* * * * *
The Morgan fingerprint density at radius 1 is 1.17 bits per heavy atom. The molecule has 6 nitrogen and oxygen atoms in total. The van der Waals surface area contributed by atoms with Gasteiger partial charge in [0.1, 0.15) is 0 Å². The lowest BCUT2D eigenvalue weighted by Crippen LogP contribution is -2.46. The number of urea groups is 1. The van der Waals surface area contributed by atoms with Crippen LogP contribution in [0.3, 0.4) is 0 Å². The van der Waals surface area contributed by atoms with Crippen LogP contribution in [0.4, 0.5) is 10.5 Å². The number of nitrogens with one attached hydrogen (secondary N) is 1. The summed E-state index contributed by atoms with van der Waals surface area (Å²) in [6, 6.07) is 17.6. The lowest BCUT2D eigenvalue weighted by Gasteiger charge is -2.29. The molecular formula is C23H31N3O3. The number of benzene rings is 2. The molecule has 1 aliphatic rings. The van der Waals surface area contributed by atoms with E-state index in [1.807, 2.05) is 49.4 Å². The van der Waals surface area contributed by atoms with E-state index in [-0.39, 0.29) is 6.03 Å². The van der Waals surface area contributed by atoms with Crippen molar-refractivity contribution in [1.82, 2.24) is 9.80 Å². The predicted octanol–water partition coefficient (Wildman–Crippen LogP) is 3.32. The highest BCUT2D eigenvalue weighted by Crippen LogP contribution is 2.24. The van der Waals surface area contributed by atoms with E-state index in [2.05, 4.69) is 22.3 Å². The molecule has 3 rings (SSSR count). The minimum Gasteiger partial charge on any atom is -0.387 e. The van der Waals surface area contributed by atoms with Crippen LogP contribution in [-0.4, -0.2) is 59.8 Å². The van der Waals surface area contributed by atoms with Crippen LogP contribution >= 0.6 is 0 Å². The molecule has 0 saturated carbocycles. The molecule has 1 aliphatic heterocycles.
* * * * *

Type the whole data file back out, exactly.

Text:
The Morgan fingerprint density at radius 1 is 1.17 bits per heavy atom. The molecule has 6 nitrogen and oxygen atoms in total. The van der Waals surface area contributed by atoms with Gasteiger partial charge in [0.1, 0.15) is 0 Å². The lowest BCUT2D eigenvalue weighted by Crippen LogP contribution is -2.46. The number of urea groups is 1. The van der Waals surface area contributed by atoms with Crippen LogP contribution in [0.3, 0.4) is 0 Å². The van der Waals surface area contributed by atoms with Crippen LogP contribution in [0.4, 0.5) is 10.5 Å². The number of nitrogens with one attached hydrogen (secondary N) is 1. The summed E-state index contributed by atoms with van der Waals surface area (Å²) in [6, 6.07) is 17.6. The lowest BCUT2D eigenvalue weighted by Gasteiger charge is -2.29. The molecular formula is C23H31N3O3. The number of benzene rings is 2. The molecule has 1 aliphatic rings. The van der Waals surface area contributed by atoms with E-state index in [1.807, 2.05) is 49.4 Å². The van der Waals surface area contributed by atoms with E-state index in [-0.39, 0.29) is 6.03 Å². The van der Waals surface area contributed by atoms with Crippen molar-refractivity contribution in [1.82, 2.24) is 9.80 Å². The predicted octanol–water partition coefficient (Wildman–Crippen LogP) is 3.32. The highest BCUT2D eigenvalue weighted by Crippen LogP contribution is 2.24. The van der Waals surface area contributed by atoms with E-state index in [2.05, 4.69) is 22.3 Å². The molecule has 3 rings (SSSR count). The minimum Gasteiger partial charge on any atom is -0.387 e. The van der Waals surface area contributed by atoms with Crippen LogP contribution in [-0.4, -0.2) is 59.8 Å². The van der Waals surface area contributed by atoms with Crippen LogP contribution >= 0.6 is 0 Å². The molecule has 0 saturated carbocycles. The molecule has 1 aliphatic heterocycles.